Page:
“It’s 1911 Georgie, and I want a car. It’ll be a while before we can afford one of those new T model Fords, but I found a couple junkers and with a little tinkering I can build us a car. Joe has an old 1904 Ford Model C Runabout with a trashed body he wants to get rid of and Bill is selling his old Model A with the bad engine. The Model A body will bolt right on the Model C chassis. Bill still has the lamps off his A, I’ll get those too. Then all I’ll need is a hood over that ugly gas tank... I’ll come up with something. The front tires are pretty well shot but with a bit of old inner tube wrapped around them they’ll work for now.”
“Hey kids, pile on, we’re going over to the upper place”
Is That Really the Gist of the Story? I wish I knew. It’s plausible. Gramma and Grampa never had much money and it must have been a bit of a stretch own a car in those days.
Cobbling Together a Runabout
Someone, and it very well could have been Grampa, cobbled this runabout together from the parts of 2 or 3 cars. He was always a tinkerer; always building something from nothing. He taught me and my mother well! That’s Mom on her mother’s lap.
It appears someone took a 1903-04 Ford Model A Runabout body and mounted it on a 1904 Model C Runabout chassis with its longer wheelbase, keeping the fancy straight brass dash rail. The seat rails, and lamps could be from either car; they were offered on both models. The Model A was built in 1903 and 1904 with a total production of 1750 cars. The Model C was built in 1904 and 1905 with some overlap with the Model A and with a total production of 800 cars.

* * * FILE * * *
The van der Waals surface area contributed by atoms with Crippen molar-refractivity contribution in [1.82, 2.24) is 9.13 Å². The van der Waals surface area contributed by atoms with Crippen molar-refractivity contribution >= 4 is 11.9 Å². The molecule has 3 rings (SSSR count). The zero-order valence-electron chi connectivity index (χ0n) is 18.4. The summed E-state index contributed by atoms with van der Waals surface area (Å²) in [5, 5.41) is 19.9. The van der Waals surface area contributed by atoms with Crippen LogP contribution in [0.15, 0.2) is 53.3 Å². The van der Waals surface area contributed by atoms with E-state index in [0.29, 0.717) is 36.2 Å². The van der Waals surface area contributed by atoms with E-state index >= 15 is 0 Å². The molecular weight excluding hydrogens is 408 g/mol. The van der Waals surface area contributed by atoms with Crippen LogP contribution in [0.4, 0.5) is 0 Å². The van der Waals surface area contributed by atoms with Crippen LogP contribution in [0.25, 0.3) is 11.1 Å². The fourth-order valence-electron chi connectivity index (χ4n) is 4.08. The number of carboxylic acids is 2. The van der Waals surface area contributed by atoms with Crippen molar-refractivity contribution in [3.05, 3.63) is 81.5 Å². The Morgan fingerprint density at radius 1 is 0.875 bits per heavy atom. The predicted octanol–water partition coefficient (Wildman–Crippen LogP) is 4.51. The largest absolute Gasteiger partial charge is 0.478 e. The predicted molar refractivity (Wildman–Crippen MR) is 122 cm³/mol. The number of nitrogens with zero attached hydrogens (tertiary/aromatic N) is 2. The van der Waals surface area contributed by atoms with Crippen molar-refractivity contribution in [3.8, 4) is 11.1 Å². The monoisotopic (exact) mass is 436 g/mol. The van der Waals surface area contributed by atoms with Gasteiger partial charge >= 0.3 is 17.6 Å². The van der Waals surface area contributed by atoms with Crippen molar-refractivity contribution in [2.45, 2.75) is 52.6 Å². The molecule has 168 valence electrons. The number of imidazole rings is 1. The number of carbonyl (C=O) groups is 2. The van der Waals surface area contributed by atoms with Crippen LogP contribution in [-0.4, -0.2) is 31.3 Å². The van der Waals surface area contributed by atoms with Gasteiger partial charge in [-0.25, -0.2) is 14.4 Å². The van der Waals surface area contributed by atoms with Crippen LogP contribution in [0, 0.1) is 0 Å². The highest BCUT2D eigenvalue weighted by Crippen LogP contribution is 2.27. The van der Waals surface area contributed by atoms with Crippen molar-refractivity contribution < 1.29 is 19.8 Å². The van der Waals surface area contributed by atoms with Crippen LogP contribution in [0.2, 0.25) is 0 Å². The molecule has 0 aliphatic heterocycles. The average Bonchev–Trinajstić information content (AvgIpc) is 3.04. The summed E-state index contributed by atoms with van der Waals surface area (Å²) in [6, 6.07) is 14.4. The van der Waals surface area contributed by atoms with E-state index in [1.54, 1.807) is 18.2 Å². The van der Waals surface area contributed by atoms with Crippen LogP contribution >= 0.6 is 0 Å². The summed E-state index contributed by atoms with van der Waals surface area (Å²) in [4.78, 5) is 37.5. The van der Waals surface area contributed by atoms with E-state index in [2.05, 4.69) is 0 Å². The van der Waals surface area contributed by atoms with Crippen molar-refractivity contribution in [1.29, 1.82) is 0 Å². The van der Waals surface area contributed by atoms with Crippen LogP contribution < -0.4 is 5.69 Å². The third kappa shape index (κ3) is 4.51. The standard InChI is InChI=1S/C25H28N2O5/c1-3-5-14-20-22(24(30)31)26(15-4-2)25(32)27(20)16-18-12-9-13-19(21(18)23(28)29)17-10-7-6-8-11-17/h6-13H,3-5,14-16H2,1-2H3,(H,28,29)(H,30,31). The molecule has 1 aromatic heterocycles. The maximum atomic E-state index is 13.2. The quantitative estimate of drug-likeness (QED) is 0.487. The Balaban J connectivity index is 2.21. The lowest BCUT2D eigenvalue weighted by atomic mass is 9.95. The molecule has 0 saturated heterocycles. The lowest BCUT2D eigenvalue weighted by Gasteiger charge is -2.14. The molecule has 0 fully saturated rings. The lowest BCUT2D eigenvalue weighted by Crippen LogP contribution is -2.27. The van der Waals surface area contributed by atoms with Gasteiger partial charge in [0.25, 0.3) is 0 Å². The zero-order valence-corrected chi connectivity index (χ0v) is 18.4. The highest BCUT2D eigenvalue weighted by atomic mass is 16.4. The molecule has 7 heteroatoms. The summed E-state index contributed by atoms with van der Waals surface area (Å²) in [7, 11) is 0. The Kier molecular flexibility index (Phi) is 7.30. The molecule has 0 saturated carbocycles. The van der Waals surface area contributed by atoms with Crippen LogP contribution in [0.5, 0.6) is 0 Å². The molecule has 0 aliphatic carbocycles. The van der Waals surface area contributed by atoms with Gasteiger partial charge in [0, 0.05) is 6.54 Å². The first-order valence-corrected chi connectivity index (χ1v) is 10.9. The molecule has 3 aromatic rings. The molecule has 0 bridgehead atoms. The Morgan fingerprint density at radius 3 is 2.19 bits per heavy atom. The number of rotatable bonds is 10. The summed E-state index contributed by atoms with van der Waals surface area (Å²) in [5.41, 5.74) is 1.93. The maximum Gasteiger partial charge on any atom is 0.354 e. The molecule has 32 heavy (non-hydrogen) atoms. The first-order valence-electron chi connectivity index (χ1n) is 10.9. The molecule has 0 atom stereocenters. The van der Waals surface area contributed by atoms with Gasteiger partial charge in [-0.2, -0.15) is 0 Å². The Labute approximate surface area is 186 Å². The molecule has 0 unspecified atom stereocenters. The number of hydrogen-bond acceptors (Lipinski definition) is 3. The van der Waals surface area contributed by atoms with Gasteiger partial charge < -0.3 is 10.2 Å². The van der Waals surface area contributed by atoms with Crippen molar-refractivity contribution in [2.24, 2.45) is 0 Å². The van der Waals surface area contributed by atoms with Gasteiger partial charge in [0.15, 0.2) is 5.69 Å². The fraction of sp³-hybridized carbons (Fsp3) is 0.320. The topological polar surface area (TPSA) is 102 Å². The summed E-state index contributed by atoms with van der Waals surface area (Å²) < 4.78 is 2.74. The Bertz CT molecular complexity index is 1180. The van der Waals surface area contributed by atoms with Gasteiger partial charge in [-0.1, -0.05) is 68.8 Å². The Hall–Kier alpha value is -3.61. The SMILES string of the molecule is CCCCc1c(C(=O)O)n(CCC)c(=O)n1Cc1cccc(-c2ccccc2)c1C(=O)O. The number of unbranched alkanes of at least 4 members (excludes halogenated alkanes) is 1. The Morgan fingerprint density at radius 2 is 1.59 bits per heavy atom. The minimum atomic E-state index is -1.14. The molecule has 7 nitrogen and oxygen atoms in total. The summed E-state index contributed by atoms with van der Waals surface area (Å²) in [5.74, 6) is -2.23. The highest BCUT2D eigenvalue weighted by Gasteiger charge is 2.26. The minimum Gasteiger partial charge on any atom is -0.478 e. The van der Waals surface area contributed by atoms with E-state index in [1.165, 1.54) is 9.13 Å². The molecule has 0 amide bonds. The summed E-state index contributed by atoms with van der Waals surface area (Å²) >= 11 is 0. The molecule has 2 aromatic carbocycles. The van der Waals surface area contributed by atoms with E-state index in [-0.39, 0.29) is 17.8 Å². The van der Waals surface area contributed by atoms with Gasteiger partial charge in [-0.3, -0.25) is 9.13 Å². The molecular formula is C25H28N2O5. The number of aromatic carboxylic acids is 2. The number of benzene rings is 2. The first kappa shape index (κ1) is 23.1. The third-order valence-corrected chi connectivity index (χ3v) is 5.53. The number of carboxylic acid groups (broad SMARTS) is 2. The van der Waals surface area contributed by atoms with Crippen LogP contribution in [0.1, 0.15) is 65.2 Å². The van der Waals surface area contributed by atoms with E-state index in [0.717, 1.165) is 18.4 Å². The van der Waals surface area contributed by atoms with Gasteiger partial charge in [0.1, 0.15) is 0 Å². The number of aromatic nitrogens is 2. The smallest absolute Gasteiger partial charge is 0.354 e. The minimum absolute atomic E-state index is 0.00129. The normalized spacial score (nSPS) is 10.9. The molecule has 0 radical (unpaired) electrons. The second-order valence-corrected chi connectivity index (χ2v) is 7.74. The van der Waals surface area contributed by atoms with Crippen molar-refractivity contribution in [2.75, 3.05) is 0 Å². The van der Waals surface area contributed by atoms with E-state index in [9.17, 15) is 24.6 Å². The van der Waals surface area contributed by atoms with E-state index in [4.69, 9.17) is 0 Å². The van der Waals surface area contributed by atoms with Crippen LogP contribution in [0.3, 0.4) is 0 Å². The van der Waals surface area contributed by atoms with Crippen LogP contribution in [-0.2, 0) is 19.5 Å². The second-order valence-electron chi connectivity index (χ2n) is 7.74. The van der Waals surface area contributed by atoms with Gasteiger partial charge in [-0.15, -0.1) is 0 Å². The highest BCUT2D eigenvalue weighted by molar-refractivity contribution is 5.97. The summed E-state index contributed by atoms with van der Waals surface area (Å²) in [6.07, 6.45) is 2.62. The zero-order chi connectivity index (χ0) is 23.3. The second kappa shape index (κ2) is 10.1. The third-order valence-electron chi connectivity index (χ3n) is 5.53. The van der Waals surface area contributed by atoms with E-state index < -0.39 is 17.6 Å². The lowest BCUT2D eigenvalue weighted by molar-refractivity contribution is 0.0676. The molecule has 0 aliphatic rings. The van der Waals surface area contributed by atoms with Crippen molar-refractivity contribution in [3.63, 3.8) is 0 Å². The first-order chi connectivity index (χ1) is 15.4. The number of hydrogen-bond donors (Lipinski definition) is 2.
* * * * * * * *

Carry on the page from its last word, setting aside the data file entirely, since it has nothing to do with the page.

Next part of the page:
Lending credence to the idea that this is an assembled car is the rather crude custom vertical gas tank and hood. I have not found any production examples with a tank in place of a radiator. They all have radiators in the shells and hoods over front mounted engines. The Model C radiator shell and hood had softer lines, the radiator was in the shell, and a cylindrical gas tank was under the hood (these cars had a two cylinder horizontally opposed engine mounted under the seat).
The radiator in Grampa’s car was mounted below the shell/tank (behind the license plate). All the radiator shells and hoods I’ve been able to find were more refined in shape and the hoods hinged in the center to access a front mounted engine. All had a radiator in the shell. Grampa’s shell/tank was a simple shape of bent and soldered sheets and his hood was a simple bent sheet held in place with a strap. Any decent sheetmetal shop could have fabricated them.
The side lamps and optional headlamp were the same design Ford used on the 1903-04 Model A. Grampa’s car was also sporting the fancy straight-across-the-top brass dash rail of the 1903-04 Model A. Both models came with or without the seat grab rails. The Model C had a curved dash and a simpler grab rail.
On a side note, zoom in and take a gander at the bandages on the front tires. What’s that all about? I’m pretty sure those were pneumatic tires. It looks like Grampa wrapped strips of inner tube around the tires for some reason.